Clojure’s web stack
Disclaimer: This is by no means an exhaustive list nor should it be taken as one. This is what I chose, with a few brief reasons as to why.
Like most languages still trying to find its legs, Clojure web stacks are plentiful. Beyond the basics of Tomcat vs. JBoss (and others) you have to ask yourself should I go with Ring? What about Compojure? Maybe I want to try something more advanced an rails-like? There’s a lot to consider, and few clear winners. I’m going to declare a few here, but this is my own opinion and not necessarily the opinion of the Clojure using masses.
Before I get started naming winners I want to point out that the Clojure community is very young indeed. The language itself was written by Rick Hickey and made its first appearance in 2007 after almost three years of development. Five years is not a long time for a new language, particularly a lisp-style functional language, to build communities and toolsets.
That doesn’t mean the communtiy hasn’t been hard at work though. So let’s go bottom up.
Winner: Korma (with caveats)
Well, this one is a little bit complicated. From a rails perspective there’s not a lot of difference between what Korma provides us and what Arel does, they’re both essentially DSLs meant to eliminate the writing of manual sql and make our queries database neutral. It’s not technically an ORM but for the sake of translation, I’m going to go ahead and call it one.
Korma translates a simple query syntax into sql depending on the database type given on the connection. It understands Oracle, SqlServer and a variety of other database solutions including all of the standard open source solutions. The structures it returns are readable in Clojure as key/value pairs.
Now for the caveat. Korma is a beta product. At the time of writing this the current version is 0.3.0-beta7. There are some bugs, as with any software, but because it is beta they can be more severe than what you’re used to. To me, that isn’t an issue. I hope to find the time to actually help this project grow and mature, but for others this might be something to watch out for.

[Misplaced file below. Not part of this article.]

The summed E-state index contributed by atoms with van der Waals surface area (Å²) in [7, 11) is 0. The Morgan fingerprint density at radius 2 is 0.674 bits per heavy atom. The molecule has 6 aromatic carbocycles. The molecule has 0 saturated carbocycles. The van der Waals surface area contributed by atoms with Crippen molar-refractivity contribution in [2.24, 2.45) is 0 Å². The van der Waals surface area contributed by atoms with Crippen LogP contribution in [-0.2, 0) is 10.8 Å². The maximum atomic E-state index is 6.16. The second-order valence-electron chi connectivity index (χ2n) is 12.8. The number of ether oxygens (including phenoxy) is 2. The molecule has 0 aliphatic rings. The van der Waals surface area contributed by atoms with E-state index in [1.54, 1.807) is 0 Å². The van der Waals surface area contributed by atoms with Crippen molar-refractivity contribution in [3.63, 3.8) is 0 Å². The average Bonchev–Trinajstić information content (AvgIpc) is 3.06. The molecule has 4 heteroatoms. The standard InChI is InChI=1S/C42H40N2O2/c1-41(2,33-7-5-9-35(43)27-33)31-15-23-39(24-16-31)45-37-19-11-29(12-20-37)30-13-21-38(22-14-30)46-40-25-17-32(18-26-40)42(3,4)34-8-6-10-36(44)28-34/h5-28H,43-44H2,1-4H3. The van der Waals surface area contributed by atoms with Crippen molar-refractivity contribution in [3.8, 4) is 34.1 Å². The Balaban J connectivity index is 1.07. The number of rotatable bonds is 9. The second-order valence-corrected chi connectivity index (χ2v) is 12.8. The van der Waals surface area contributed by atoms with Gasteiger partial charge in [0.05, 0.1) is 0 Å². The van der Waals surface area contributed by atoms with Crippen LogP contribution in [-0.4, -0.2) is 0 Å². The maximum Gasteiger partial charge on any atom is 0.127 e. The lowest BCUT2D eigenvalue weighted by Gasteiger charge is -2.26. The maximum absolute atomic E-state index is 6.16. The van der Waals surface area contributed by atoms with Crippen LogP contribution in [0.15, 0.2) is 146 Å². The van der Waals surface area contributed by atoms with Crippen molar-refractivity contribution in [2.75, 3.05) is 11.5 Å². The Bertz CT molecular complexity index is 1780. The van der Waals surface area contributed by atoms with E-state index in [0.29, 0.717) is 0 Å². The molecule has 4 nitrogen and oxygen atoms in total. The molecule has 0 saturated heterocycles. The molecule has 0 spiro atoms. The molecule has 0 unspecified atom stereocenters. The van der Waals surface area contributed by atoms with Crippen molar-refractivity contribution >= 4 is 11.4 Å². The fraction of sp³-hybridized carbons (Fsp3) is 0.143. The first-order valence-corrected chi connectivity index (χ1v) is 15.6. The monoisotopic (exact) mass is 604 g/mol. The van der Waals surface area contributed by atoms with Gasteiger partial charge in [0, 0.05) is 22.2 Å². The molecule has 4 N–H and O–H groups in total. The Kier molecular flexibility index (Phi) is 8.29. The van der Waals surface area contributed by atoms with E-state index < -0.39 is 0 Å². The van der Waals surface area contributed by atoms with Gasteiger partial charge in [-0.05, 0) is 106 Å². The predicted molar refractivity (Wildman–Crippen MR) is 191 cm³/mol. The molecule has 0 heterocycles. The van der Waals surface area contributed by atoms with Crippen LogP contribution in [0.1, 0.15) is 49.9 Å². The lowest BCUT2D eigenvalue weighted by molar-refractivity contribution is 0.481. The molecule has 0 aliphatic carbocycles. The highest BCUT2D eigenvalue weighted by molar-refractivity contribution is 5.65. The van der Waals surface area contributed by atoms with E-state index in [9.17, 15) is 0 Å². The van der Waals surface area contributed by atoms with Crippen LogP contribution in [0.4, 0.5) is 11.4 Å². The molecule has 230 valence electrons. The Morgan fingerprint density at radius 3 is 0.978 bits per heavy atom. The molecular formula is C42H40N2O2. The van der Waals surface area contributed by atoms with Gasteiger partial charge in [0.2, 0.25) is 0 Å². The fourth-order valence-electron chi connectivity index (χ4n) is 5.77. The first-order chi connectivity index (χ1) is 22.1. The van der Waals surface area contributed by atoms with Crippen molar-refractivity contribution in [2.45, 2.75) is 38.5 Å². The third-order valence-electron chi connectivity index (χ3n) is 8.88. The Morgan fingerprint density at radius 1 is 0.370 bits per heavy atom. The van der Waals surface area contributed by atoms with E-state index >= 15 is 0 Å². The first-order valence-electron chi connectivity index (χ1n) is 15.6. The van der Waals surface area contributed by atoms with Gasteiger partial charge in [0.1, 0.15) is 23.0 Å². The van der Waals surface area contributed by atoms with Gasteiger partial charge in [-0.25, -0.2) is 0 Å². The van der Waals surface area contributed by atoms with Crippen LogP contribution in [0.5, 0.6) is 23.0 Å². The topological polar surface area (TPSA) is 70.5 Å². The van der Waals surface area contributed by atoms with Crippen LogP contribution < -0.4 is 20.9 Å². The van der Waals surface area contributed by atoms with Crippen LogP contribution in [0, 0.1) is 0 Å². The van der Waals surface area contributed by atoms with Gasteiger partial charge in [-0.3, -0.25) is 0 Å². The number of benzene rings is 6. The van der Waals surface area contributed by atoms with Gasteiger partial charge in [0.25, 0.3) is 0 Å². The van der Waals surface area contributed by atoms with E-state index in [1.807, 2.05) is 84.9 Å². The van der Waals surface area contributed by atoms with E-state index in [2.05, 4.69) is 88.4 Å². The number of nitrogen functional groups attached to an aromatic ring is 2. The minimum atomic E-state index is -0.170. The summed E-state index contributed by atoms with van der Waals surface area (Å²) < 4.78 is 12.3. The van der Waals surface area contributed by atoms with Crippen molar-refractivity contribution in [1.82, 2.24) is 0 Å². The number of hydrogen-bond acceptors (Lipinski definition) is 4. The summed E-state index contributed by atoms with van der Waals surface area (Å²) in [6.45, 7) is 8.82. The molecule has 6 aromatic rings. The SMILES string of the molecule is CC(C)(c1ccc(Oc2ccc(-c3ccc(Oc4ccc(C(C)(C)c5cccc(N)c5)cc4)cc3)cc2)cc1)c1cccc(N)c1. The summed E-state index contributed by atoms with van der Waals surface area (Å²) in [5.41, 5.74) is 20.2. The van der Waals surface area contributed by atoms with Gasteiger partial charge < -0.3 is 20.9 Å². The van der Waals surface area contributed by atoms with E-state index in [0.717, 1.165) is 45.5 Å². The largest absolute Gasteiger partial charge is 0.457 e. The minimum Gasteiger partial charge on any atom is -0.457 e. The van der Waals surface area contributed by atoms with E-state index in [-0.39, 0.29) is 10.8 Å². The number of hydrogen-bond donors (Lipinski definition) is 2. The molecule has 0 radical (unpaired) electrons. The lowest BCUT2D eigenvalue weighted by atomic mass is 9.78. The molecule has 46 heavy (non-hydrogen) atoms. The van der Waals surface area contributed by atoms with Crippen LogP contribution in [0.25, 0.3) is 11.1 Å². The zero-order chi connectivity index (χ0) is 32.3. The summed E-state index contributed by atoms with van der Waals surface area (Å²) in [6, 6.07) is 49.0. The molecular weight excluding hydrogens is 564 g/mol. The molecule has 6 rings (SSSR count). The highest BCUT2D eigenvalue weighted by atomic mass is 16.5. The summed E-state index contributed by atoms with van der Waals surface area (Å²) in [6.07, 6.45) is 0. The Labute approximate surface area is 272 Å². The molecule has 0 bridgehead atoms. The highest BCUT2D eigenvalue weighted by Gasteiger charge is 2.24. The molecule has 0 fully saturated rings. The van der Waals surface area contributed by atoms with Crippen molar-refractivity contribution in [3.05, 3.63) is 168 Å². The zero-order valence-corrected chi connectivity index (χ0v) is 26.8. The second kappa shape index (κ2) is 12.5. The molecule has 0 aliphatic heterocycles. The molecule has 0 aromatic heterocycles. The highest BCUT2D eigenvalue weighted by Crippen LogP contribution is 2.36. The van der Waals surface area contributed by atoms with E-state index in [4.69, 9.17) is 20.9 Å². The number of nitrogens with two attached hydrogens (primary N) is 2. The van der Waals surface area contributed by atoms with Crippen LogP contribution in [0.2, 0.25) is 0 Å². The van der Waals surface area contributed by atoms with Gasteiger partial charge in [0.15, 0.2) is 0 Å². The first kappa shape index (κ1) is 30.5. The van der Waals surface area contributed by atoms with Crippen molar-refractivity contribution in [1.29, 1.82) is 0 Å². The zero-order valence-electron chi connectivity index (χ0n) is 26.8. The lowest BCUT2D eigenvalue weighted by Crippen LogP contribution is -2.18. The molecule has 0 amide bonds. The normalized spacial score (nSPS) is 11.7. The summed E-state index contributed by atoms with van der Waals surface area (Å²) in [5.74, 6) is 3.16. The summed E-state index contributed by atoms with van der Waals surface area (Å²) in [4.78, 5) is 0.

Okay, so this one has a chance to be pretty controversial. Like any early-language framework wars (and even some form more mature languages) there are strong feelings on both sides of the fence.
I’ll keep this short though, I chose Noir because it provides me that middle ground between the more rails like Conjure and the lighter-weight Moustache, and I think it’s a happy medium. Noir uses Ring, Compojure and Hiccup to manage everything a web framework should have, while Leiningen manages Noir. All in all it is a complete system that I feel remains ahead of its competitors.
I’m an Apache guy, I believe in the mission and the simplicity they bring to it. Even though I’ve never been a big lover of Java (and I love Oracle even less) I can’t argue with results. Apache Tomcat provides simplicity and minimalism to make it my choice for Java servers when I need them. Because Clojure is JVM based, you’ll need it.
One Ring To Rule Them All:
Much like we use RubyGems to manage everything in the ruby world Leiningen does a great job of wrapping up dependency management, plugin management and the exposure of commands. While you could, technically, do Clojure without Leiningen you’d be sacrificing a lot of great things, including easier deployments.